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Color Plates

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COLOR PLATE 1

(Chapter 2) The structure of TatA from TatA complexes were purified in detergent solution, negatively stained with uranyl acetate, and 3D structures obtained by single-particle electron microscopy and random conical tilt reconstruction. Shown are four size classes of TatA complexes with increasing diameter. The 3D maps are filtered between 150 Å and 25 Å and contoured at 4 standard deviations above the mean density. (A) TatA complexes viewed from the closed end of the channel, proposed to be at the cytoplasmic side of the membrane (C face). Density forming the lid domain can be clearly seen. (B) TatA complexes viewed from the open end of the channel, proposed to be at the periplasmic side of the membrane (P face). (C) Side views of TatA. The front half of each molecule has been cut away to reveal internal features. (D) Views of TatA parallel to the membrane plane. The proposed position of the lipid bilayer is indicated. (Scale bar, 100 Å.) The figure was taken from Gohlke et al. (2005).

Citation: Ehrmann M. 2007. Color Plates, In The Periplasm. ASM Press, Washington, DC.
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(Chapter 3) Some representative crystal structures of β-barrel membrane proteins of the outer membranes of bacteria are shown. Transmembrane (TM) β-barrels have an even number of antiparallel TM strands, which is 8 for OmpA (shown here is the nuclear magnetic resonance [NMR] structure from Arora et al., 2001; for the crystal structure see Pautsch and Schulz, 1998, 2000), 10 for OmpT (Vandeputte-Rutten et al., 2001), 12 for Tsx (Ye and van den Berg, 2004), for NalP (Oomen et al., 2004), and OmPlA (Snijder et al., 1999), 14 for FadL (van den Berg et al., 2004), 16 for PhoE (Cowan et al., 1992), 18 for ScrY (Forst et al., 1998), and 22 for BtuB (Chimento et al., 2003b) and FhuA (Ferguson et al., 1998). OmpA is a small ion channel (Arora et al., 2000), OmpT is a protease, NalP is an autotransporter, FadL is a long-chain fatty acid transporter, PhoE is a diffusion pore, ScrY is a sucrose-specific porin, OmPlA is a phospholipase. BtuB and FhuA are active transporters for ferrichrome iron and vitamin B uptake, respectively. OMPs of mitochondria are predicted to form similar TM β-barrels. Examples are the VDAC channels, out of which more than a dozen have been sequenced (Heins et al., 1994). Protein structures were generated with MolMol (Koradi et al., 1996).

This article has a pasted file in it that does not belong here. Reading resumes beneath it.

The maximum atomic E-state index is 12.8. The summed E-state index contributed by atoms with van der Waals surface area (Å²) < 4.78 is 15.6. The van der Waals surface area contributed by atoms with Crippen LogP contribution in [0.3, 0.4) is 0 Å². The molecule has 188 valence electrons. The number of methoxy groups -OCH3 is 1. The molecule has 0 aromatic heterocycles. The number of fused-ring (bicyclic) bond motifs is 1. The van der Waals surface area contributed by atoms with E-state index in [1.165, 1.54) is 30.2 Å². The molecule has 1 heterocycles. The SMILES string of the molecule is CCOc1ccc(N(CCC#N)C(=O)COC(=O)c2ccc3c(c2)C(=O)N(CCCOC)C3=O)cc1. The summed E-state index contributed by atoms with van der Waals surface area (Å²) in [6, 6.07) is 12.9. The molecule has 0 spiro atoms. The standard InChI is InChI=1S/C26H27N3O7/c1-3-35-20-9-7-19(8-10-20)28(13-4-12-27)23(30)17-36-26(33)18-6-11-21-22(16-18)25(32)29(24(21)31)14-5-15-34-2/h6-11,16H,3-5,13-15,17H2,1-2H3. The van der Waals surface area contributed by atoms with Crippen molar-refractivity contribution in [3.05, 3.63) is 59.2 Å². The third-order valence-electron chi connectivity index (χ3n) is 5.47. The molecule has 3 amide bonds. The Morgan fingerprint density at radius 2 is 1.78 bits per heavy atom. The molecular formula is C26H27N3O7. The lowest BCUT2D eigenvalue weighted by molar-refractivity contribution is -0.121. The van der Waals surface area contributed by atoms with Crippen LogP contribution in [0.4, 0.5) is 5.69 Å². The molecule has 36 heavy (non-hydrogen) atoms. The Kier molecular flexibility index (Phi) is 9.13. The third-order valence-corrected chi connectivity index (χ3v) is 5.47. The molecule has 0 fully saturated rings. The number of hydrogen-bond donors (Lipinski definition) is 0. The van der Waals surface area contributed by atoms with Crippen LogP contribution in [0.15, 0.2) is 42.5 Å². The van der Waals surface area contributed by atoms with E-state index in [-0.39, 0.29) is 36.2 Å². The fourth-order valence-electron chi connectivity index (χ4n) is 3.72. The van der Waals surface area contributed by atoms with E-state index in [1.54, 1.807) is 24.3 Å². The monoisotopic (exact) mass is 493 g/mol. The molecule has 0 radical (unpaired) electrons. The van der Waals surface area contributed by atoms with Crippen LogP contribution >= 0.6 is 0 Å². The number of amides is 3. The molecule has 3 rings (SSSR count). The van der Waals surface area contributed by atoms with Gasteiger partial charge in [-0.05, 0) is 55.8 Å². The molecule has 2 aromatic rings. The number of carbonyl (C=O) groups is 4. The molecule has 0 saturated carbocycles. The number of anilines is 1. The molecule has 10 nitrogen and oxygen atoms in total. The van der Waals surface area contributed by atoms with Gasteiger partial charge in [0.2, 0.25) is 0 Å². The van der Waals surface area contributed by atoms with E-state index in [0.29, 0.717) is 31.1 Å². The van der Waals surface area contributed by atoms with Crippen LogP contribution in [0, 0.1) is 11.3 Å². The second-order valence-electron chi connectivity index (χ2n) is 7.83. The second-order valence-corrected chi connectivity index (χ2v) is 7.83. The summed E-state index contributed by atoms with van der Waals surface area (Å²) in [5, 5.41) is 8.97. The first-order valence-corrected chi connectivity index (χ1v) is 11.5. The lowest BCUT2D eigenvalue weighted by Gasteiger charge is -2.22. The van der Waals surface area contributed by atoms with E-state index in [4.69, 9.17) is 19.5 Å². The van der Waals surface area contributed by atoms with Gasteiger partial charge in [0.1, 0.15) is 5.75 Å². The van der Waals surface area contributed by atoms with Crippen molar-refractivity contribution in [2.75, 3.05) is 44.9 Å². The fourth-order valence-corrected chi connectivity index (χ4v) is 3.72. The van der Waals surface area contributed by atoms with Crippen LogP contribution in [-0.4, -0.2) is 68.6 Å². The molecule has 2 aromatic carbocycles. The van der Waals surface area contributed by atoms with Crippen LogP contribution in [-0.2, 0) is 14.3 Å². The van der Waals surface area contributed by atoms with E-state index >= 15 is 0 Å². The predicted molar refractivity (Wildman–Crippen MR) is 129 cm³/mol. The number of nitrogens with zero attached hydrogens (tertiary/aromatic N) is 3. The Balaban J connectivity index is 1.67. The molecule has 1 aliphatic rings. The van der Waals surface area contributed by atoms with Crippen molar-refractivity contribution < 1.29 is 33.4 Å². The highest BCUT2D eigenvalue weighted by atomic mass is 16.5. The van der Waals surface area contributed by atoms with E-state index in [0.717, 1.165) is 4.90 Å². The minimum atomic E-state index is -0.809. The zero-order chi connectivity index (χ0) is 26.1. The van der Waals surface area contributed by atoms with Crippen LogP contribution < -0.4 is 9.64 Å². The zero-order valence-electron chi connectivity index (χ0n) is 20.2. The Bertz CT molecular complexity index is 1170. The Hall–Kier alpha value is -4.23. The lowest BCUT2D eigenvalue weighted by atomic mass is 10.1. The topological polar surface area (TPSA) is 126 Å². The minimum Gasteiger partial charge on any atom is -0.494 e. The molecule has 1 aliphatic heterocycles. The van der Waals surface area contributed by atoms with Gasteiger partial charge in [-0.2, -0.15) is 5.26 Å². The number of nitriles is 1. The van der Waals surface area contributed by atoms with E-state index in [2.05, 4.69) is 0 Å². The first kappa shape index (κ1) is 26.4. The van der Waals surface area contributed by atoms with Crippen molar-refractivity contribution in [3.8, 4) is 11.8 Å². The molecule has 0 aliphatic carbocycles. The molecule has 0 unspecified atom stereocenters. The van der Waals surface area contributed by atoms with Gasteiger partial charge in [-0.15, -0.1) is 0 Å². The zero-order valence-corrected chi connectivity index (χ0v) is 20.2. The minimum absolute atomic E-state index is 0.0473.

Citation: Ehrmann M. 2007. Color Plates, In The Periplasm. ASM Press, Washington, DC.
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(Chapter 3)(A) Crystal structure of the Skp trimer (PDB entry 1SG2; Korndorfer et al., 2004). The Skp trimer consists of a tightly packed 9-stranded β-barrel that is surrounded by C-terminal α-helices of the three subunits that point away from the barrel in the form of tentacles that are about 65 Å long. These tentacles form a cavity that may take up the unfolded OMP. The outside surface of the helical domain of Skp is highly basic. Each monomer of the trimeric Skp has a putative LPS binding site (Walton and Sousa, 2004) (Skp structure entry 1UM2 in the PDB). The LPS binding site was found by using a previously identified LPS binding motif (Ferguson et al., 2000) and consists of K77, R87, and R88. This motif matches the LPS binding motif in FhuA with residues K306, K351, and R382 and a root-mean-square (rms) deviation of 1.75 Å for the Cα — Cγ atoms was calculated (Walton and Sousa, 2004). Q99 in Skp may also form a hydrogen bond to an LPS phosphate, completing the four-residue LPS binding motif. (B) Crystal structure of Survival Factor A, SurA (PDB entry 1M5Y [Bitto and McKay, 2002]). The N-terminal domain (N) is composed of the α-helices H1 to H6 (residues 1 to 148) and connected to peptidyl-prolyl isomerase (PPI) domain P1 (residues 149 to 260). The P2 domain (residues 261 to 369) connects the P1 domain to the C-terminal domain C (residues 370 to 428, colored in red). Thus, the N and C domains together constitute a compact core, which is traversed by a broad deep crevice of about 50 Å in length, suggesting a polypeptide binding site. The active PPIase domain 2 (P2) is tethered to this core by two extended peptide segments. It has been demonstrated that a mutant, SurAN(-Ct), which does not contain the two PPIase domains and is composed of the N and C domains only, functions like a chaperone (Behrens et al., 2001). This SurA “core domain” has been proposed to bind the tripeptide motif aromatic-random-aromatic, which is prevalent in the aromatic girdles of α-barrel membrane proteins (Bitto and McKay, 2003). Images of the structures were created with Pymol (Delano, 2002).

Citation: Ehrmann M. 2007. Color Plates, In The Periplasm. ASM Press, Washington, DC.